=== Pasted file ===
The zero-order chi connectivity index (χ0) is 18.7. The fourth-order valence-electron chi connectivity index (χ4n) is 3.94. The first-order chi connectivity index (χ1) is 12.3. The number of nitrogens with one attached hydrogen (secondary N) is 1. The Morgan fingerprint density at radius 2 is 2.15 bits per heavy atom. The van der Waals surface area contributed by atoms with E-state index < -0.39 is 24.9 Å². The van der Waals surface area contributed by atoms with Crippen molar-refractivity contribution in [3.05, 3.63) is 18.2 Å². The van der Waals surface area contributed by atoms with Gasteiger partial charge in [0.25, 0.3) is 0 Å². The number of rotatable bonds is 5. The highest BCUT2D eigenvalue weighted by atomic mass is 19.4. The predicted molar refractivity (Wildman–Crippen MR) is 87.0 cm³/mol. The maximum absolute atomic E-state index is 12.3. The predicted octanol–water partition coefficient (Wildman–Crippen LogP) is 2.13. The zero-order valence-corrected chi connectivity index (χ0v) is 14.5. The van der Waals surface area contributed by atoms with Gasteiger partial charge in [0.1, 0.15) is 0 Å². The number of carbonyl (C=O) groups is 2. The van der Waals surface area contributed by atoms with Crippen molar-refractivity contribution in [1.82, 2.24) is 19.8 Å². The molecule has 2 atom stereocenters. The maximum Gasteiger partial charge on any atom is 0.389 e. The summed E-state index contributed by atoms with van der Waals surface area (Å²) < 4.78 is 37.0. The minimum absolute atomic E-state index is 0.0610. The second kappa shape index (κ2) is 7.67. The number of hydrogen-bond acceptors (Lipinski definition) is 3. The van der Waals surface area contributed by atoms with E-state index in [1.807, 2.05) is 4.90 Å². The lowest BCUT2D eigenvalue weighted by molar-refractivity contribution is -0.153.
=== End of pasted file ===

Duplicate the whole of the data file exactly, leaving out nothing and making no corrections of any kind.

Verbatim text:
The zero-order chi connectivity index (χ0) is 18.7. The fourth-order valence-electron chi connectivity index (χ4n) is 3.94. The first-order chi connectivity index (χ1) is 12.3. The number of nitrogens with one attached hydrogen (secondary N) is 1. The Morgan fingerprint density at radius 2 is 2.15 bits per heavy atom. The van der Waals surface area contributed by atoms with E-state index < -0.39 is 24.9 Å². The van der Waals surface area contributed by atoms with Crippen molar-refractivity contribution in [3.05, 3.63) is 18.2 Å². The van der Waals surface area contributed by atoms with Gasteiger partial charge in [0.25, 0.3) is 0 Å². The number of rotatable bonds is 5. The highest BCUT2D eigenvalue weighted by atomic mass is 19.4. The predicted molar refractivity (Wildman–Crippen MR) is 87.0 cm³/mol. The maximum absolute atomic E-state index is 12.3. The predicted octanol–water partition coefficient (Wildman–Crippen LogP) is 2.13. The zero-order valence-corrected chi connectivity index (χ0v) is 14.5. The van der Waals surface area contributed by atoms with Gasteiger partial charge in [0.1, 0.15) is 0 Å². The number of carbonyl (C=O) groups is 2. The van der Waals surface area contributed by atoms with Crippen molar-refractivity contribution in [1.82, 2.24) is 19.8 Å². The molecule has 2 atom stereocenters. The maximum Gasteiger partial charge on any atom is 0.389 e. The summed E-state index contributed by atoms with van der Waals surface area (Å²) < 4.78 is 37.0. The minimum absolute atomic E-state index is 0.0610. The second kappa shape index (κ2) is 7.67. The number of hydrogen-bond acceptors (Lipinski definition) is 3. The van der Waals surface area contributed by atoms with E-state index in [1.807, 2.05) is 4.90 Å². The lowest BCUT2D eigenvalue weighted by molar-refractivity contribution is -0.153.